Masters of Health Magazine April 2019 - Page 58

Organic peaches were unavailable at Wal-Mart, so I did not include them in our comparison. You’ll pay $3.98 more at Wal-Mart for these organic items compared to the same non-organic items found at Harris Teeter.

My last stop was to the local farmers' market. Buying produce from the farmers' market not only supports local agriculture, but it also saves countless pounds of carbon emissions since your food has not been shipped from afar to your supermarket. The farther produce travels, the less nutritious it is, and the more chemical preservatives it’s likely to contain.

Farmers at the local market grow the food they're selling. You’re able to talk to them and get to know them. While some farmers choose not to pay for the “USDA Organic” certification, many of them do not use pesticides or chemicals on their crops and they’re able to pass those savings on to their customers. The farmers' market didn’t offer eggs and chicken, but I was able to comparison-shop the produce:

*Strawberries ($4.49/LB - $0.50 less)

*Bananas ($0.30 each – $0.05 less)

*Peaches ($1.50/LB - $1.99 less)

*Tomatoes ($1.49/LB - $0.50 less)

*Avocados ($2.49 less - $0.50 less)

*Sweet onions ($1.00/LB - $0.49 less)

That’s a $6.02 savings by going directly to farmers and cutting out the middleman. When buying organic, Aldi takes the lead with a 46% savings over the same non-organic varieties.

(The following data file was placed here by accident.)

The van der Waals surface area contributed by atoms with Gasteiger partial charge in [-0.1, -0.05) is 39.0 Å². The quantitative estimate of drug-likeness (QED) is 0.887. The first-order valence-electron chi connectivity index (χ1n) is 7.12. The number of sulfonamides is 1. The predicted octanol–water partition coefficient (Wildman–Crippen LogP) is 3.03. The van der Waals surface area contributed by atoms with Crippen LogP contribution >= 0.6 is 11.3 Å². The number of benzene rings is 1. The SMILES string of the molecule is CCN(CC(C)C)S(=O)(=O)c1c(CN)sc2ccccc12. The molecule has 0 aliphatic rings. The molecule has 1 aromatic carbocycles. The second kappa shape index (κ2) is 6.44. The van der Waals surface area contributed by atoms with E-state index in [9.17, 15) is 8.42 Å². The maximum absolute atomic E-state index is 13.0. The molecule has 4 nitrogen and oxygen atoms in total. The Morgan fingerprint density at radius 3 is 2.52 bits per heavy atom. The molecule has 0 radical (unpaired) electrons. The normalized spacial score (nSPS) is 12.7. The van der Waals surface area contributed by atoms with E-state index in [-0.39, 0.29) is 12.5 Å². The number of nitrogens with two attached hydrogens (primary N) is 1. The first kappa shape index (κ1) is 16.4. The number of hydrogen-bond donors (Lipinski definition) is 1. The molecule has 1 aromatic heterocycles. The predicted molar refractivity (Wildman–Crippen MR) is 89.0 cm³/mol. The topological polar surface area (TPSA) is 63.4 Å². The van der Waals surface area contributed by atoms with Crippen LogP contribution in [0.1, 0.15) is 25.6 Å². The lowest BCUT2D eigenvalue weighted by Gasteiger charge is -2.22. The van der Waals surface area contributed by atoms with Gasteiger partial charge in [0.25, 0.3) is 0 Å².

In second place, with a 37% savings, is the farmers’ market.

Be sure to shop around because prices can vary from store to store and change weekly due to promotions.

As health expert for Lifetime television’s morning show and syndicated radio host,

Dr. Friedman has spent the last fifteen years interviewing hundreds of health advocates, scientists, doctors and New York Times bestselling authors. His goal has always been to share cutting-edge topics and advice to help his audience reach their optimal health.

Unfortunately, that’s not what happened. Instead, every guest would end up leaving them (and Dr. Friedman) more and more confused. From proponents of a Vegan, Paleo, Mediterranean Diet to a Gluten Free and Low Carb Diet, the opinions are as different as night and day.

After becoming frustrated with so much biased (often paid for) and conflicting research, Dr. Friedman created a common science meets common sense approach that finally puts an end to the culinary conundrum!